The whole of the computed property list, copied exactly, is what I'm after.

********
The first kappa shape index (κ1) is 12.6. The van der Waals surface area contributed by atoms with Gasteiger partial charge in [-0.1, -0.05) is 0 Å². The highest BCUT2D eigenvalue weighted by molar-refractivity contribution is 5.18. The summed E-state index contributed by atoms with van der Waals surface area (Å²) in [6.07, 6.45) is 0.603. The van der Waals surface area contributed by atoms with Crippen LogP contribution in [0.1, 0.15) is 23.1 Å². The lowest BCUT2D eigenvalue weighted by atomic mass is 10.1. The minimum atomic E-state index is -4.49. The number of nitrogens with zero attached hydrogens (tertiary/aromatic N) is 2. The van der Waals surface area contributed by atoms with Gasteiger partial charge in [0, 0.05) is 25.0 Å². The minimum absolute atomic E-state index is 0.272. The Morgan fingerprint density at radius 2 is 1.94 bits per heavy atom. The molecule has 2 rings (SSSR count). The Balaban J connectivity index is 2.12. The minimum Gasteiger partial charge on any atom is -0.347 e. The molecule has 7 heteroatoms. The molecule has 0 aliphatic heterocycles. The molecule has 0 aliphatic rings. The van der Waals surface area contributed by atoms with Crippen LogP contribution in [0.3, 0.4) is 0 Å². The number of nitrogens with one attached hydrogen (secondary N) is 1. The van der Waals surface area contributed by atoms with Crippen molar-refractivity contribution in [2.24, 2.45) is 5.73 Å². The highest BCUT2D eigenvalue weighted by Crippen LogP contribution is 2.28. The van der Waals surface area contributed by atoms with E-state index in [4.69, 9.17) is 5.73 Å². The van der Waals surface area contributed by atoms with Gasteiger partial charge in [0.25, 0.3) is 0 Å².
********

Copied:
The first kappa shape index (κ1) is 12.6. The van der Waals surface area contributed by atoms with Gasteiger partial charge in [-0.1, -0.05) is 0 Å². The highest BCUT2D eigenvalue weighted by molar-refractivity contribution is 5.18. The summed E-state index contributed by atoms with van der Waals surface area (Å²) in [6.07, 6.45) is 0.603. The van der Waals surface area contributed by atoms with Crippen LogP contribution in [0.1, 0.15) is 23.1 Å². The lowest BCUT2D eigenvalue weighted by atomic mass is 10.1. The minimum atomic E-state index is -4.49. The number of nitrogens with zero attached hydrogens (tertiary/aromatic N) is 2. The van der Waals surface area contributed by atoms with Gasteiger partial charge in [0, 0.05) is 25.0 Å². The minimum absolute atomic E-state index is 0.272. The Morgan fingerprint density at radius 2 is 1.94 bits per heavy atom. The molecule has 2 rings (SSSR count). The Balaban J connectivity index is 2.12. The minimum Gasteiger partial charge on any atom is -0.347 e. The molecule has 7 heteroatoms. The molecule has 0 aliphatic heterocycles. The molecule has 0 aliphatic rings. The van der Waals surface area contributed by atoms with Crippen LogP contribution in [0.3, 0.4) is 0 Å². The number of nitrogens with one attached hydrogen (secondary N) is 1. The van der Waals surface area contributed by atoms with Crippen molar-refractivity contribution in [2.24, 2.45) is 5.73 Å². The highest BCUT2D eigenvalue weighted by Crippen LogP contribution is 2.28. The van der Waals surface area contributed by atoms with E-state index in [4.69, 9.17) is 5.73 Å². The van der Waals surface area contributed by atoms with Gasteiger partial charge in [0.25, 0.3) is 0 Å².